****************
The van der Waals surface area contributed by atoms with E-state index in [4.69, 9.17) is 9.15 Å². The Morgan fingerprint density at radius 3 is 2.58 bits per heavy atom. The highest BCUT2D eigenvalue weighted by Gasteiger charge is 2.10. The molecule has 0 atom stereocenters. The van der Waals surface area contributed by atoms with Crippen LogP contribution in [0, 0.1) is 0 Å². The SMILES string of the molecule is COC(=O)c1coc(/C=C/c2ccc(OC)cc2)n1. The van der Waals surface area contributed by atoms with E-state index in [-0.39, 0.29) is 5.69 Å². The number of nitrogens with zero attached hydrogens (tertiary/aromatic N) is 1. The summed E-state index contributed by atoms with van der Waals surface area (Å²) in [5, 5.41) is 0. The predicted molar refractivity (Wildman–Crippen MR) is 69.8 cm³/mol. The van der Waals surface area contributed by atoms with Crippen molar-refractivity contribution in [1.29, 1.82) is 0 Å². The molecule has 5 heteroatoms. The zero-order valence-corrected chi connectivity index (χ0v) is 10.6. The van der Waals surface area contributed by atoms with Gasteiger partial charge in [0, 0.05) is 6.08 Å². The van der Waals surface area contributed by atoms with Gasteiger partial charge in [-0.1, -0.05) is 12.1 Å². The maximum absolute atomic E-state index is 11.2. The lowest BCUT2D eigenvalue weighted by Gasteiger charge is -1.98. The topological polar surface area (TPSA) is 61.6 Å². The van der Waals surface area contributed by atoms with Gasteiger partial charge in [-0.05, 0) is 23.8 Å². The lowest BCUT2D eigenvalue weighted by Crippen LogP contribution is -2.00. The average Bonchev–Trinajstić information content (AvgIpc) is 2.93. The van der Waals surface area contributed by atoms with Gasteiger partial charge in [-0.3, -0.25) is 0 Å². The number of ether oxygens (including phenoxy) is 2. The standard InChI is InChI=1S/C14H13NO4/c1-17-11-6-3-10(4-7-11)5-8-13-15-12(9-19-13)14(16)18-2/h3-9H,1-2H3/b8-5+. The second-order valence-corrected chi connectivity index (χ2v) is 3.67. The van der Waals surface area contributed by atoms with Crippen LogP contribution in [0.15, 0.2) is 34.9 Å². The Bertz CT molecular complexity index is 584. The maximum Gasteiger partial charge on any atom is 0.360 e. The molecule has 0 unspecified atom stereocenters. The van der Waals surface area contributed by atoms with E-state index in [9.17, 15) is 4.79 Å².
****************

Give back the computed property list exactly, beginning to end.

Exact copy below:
The van der Waals surface area contributed by atoms with E-state index in [4.69, 9.17) is 9.15 Å². The Morgan fingerprint density at radius 3 is 2.58 bits per heavy atom. The highest BCUT2D eigenvalue weighted by Gasteiger charge is 2.10. The molecule has 0 atom stereocenters. The van der Waals surface area contributed by atoms with Crippen LogP contribution in [0, 0.1) is 0 Å². The SMILES string of the molecule is COC(=O)c1coc(/C=C/c2ccc(OC)cc2)n1. The van der Waals surface area contributed by atoms with E-state index in [-0.39, 0.29) is 5.69 Å². The number of nitrogens with zero attached hydrogens (tertiary/aromatic N) is 1. The summed E-state index contributed by atoms with van der Waals surface area (Å²) in [5, 5.41) is 0. The predicted molar refractivity (Wildman–Crippen MR) is 69.8 cm³/mol. The van der Waals surface area contributed by atoms with Crippen molar-refractivity contribution in [1.29, 1.82) is 0 Å². The molecule has 5 heteroatoms. The zero-order valence-corrected chi connectivity index (χ0v) is 10.6. The van der Waals surface area contributed by atoms with Gasteiger partial charge in [0, 0.05) is 6.08 Å². The van der Waals surface area contributed by atoms with Gasteiger partial charge in [-0.1, -0.05) is 12.1 Å². The maximum absolute atomic E-state index is 11.2. The lowest BCUT2D eigenvalue weighted by Gasteiger charge is -1.98. The topological polar surface area (TPSA) is 61.6 Å². The van der Waals surface area contributed by atoms with Gasteiger partial charge in [-0.05, 0) is 23.8 Å². The lowest BCUT2D eigenvalue weighted by Crippen LogP contribution is -2.00. The average Bonchev–Trinajstić information content (AvgIpc) is 2.93. The van der Waals surface area contributed by atoms with Gasteiger partial charge in [-0.3, -0.25) is 0 Å². The number of ether oxygens (including phenoxy) is 2. The standard InChI is InChI=1S/C14H13NO4/c1-17-11-6-3-10(4-7-11)5-8-13-15-12(9-19-13)14(16)18-2/h3-9H,1-2H3/b8-5+. The second-order valence-corrected chi connectivity index (χ2v) is 3.67. The van der Waals surface area contributed by atoms with Crippen LogP contribution in [0.15, 0.2) is 34.9 Å². The Bertz CT molecular complexity index is 584. The maximum Gasteiger partial charge on any atom is 0.360 e. The molecule has 0 unspecified atom stereocenters. The van der Waals surface area contributed by atoms with E-state index in [9.17, 15) is 4.79 Å².